*This website was produced as an assignment for an undergratuate course at Davidson College.*


Creating Bacterial Strains from Genomes That Have been Cloned and Engineered in Yeast
Carole Lartigue, Sanjay Vashee, Mikkel A. Algire, Ray-Yuan Chuang, Gwynedd A. Benders, Li Ma, Vladimir N. Noskov, Evgeniya A. Denisova, Daniel G. Gibson, Nacyra Assad-Garcia, Nina Alperovich, David W. Thomas, Chuck Merryman, Clyde A. Hutchison III, Hamilton O. Smith, J. Craig Venter, John I. Glass

Science Vol 325 25 September 2009

Brief Overview:
The authors of this paper cloned an entire genome of a bacteria (Mycoplasma mycoides) in a yeast cell, genetically engineered it, then reinserted it into another species of bacteria, Mycoplasma capricolum. Thus, creating a new strain of Mycoplasma mycoides that had never existed. The Mycoplasma mycoides genome was modified by using the vast amount of methods that are readily available to take advantage of the yeast's machinery.



Figure 1A– This genetic map depicts a specific region, and details the step-by-step genetic modifications that were undergone to create a viable Mycoplasma cerevisiae genome. The vector that was used to introduce the bacterial genome into the yeast contained a selectable tetracycline-resistance marker, β-galactosidase gene, yeast auxotrophic marker, yeast centromere, and a yeast autonomously replicating sequence. YCpMmyc1.1 is the name of this genomic clone, and the yeast strain was a W303a. It was necessary for this process to occur in the yeast S. cerevisiae, because the modifications required could not occur with the “genetic tools available for the bacterium” (Lartigue et al., 2009). The black arrows above the DNA in Figure 1A (i, ii, and iii) represents PCR primers that were used to check for the appropriate changes. Figure1A (i) shows the deletion of the 3.1 kb non–required TypeIII restriction endonuclease gene (typeIIIres), which would normally code for an enzyme that cleaves DNA. To accomplish this, they created a knockout cassette containing a URA3 marker and a SCEI endonuclease gene that was under the control of a GAL1 promoter. Figure1A(ii)– When the yeast was transformed, the transformed genome was selected for by growth on a His (-) and Ura (-) medium. If the yeast was transformed, it contained a deleted typeIIIres gene, and contained the new 3.36 kb knockout cassette in its place. When the knockout cassette is induced to galactose, the Gal1 promoter activates the SCEI endonuclease gene, expressing the I-Sce I restriction enzyme, cleaving the knockout cassette where the asterik occurs, creating a break that promotes recombination between the two red lines-look to (iii). Figure 1A(iii)– This is the final desired product that has the typeIIIres gene, and the knockout cassette spliced out. This was seen after figure 1A(ii) has undergone galactose induction, and selection with 5-fluorootic acid to determine clones without the knockout cassette.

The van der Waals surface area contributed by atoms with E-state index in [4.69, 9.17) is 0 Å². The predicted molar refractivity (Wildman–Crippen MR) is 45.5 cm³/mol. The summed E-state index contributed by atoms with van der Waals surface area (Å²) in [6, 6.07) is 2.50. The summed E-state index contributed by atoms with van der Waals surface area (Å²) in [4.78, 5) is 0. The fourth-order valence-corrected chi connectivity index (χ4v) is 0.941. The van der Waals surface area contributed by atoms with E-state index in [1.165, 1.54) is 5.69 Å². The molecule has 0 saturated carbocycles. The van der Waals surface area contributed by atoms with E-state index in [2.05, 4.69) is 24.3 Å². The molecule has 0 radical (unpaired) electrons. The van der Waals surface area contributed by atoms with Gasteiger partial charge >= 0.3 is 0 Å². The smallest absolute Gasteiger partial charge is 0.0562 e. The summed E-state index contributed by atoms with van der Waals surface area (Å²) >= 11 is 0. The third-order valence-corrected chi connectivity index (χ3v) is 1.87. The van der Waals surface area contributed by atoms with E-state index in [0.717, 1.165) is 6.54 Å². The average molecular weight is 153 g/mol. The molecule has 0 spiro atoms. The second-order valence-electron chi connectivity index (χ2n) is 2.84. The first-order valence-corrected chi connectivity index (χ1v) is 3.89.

Figure 1B- This is a PCR gel that is used to check for the verification of the changes in the genome. In this figure, the constructs are referencing the previous figure. The PCR primers (black arrows in Figure1A(i, ii, and iii)) of the transformed genomes of Figure1A(i)-YCpMmyc1.1, Figure1A(ii)-YCpMmyc1.1ΔtypeIII::URA3, and Figure1A(iii)-YCpMmyc1.1ΔtypeIIIres were induced to PCR, and the gel was used to equate the bands to the three possibilities of transformed genomes. Construct i is slightly smaller than the band for construct ii, but much larger than the construct iii band, and it has a molecular weight of about 3, equating this lane with Figure1A(i)-YCpMmyc1.1. Construct ii is slightly larger than construct i, and this is because construct ii contains the knockout construct in place of the typeIIIres gene, equating it with Figure1A(ii)-YCpMmyc1.1ΔtypeIII::URA3. Construct iii has the smallest molecular weight, and this is because it contains neither the knockout cassette or the typeIIIres gene, equating this lane with Figure1A(iii)-YCpMmyc1.1ΔtypeIIIres. Additionally, the gel contains lanes after the post-transplant of the genome, and all of these bands have the same molecular weights as the constructs, indicating that the transplantation has occurred successfully.